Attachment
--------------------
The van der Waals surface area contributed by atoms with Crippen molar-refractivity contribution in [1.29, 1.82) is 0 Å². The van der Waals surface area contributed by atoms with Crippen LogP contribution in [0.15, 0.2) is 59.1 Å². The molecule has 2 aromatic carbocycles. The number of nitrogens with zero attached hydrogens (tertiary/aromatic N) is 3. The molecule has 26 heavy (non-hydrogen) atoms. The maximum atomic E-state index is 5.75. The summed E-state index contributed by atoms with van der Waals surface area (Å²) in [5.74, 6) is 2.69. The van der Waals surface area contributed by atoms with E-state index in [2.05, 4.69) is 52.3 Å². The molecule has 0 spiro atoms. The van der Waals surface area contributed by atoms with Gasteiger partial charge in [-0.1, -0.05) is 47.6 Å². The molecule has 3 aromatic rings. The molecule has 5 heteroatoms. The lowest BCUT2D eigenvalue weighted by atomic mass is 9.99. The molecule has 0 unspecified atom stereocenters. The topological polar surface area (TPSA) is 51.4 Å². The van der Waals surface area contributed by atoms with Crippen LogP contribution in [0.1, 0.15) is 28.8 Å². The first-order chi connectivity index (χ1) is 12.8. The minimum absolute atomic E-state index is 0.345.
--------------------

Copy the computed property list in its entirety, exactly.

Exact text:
The van der Waals surface area contributed by atoms with Crippen molar-refractivity contribution in [1.29, 1.82) is 0 Å². The van der Waals surface area contributed by atoms with Crippen LogP contribution in [0.15, 0.2) is 59.1 Å². The molecule has 2 aromatic carbocycles. The number of nitrogens with zero attached hydrogens (tertiary/aromatic N) is 3. The molecule has 26 heavy (non-hydrogen) atoms. The maximum atomic E-state index is 5.75. The summed E-state index contributed by atoms with van der Waals surface area (Å²) in [5.74, 6) is 2.69. The van der Waals surface area contributed by atoms with E-state index in [2.05, 4.69) is 52.3 Å². The molecule has 0 spiro atoms. The van der Waals surface area contributed by atoms with Gasteiger partial charge in [-0.1, -0.05) is 47.6 Å². The molecule has 3 aromatic rings. The molecule has 5 heteroatoms. The lowest BCUT2D eigenvalue weighted by atomic mass is 9.99. The molecule has 0 unspecified atom stereocenters. The topological polar surface area (TPSA) is 51.4 Å². The van der Waals surface area contributed by atoms with Crippen LogP contribution in [0.1, 0.15) is 28.8 Å². The first-order chi connectivity index (χ1) is 12.8. The minimum absolute atomic E-state index is 0.345.